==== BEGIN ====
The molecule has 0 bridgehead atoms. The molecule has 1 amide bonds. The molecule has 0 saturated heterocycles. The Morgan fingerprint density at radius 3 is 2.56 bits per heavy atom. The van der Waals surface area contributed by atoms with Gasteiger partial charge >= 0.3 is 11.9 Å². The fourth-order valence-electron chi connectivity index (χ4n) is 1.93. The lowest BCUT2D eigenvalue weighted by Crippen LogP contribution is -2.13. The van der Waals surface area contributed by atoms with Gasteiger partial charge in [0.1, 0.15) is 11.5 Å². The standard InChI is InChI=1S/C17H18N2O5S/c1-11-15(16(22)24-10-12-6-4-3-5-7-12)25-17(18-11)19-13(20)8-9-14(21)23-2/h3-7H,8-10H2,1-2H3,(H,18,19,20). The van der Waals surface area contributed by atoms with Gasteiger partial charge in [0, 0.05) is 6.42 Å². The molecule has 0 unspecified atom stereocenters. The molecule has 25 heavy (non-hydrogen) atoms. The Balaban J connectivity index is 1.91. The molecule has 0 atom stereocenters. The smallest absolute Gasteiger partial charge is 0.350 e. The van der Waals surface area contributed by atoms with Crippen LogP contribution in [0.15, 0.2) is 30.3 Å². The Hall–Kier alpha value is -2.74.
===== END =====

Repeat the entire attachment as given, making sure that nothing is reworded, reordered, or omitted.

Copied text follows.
The molecule has 0 bridgehead atoms. The molecule has 1 amide bonds. The molecule has 0 saturated heterocycles. The Morgan fingerprint density at radius 3 is 2.56 bits per heavy atom. The van der Waals surface area contributed by atoms with Gasteiger partial charge >= 0.3 is 11.9 Å². The fourth-order valence-electron chi connectivity index (χ4n) is 1.93. The lowest BCUT2D eigenvalue weighted by Crippen LogP contribution is -2.13. The van der Waals surface area contributed by atoms with Gasteiger partial charge in [0.1, 0.15) is 11.5 Å². The standard InChI is InChI=1S/C17H18N2O5S/c1-11-15(16(22)24-10-12-6-4-3-5-7-12)25-17(18-11)19-13(20)8-9-14(21)23-2/h3-7H,8-10H2,1-2H3,(H,18,19,20). The van der Waals surface area contributed by atoms with Gasteiger partial charge in [0, 0.05) is 6.42 Å². The molecule has 0 unspecified atom stereocenters. The molecule has 25 heavy (non-hydrogen) atoms. The Balaban J connectivity index is 1.91. The molecule has 0 atom stereocenters. The smallest absolute Gasteiger partial charge is 0.350 e. The van der Waals surface area contributed by atoms with Crippen LogP contribution in [0.15, 0.2) is 30.3 Å². The Hall–Kier alpha value is -2.74.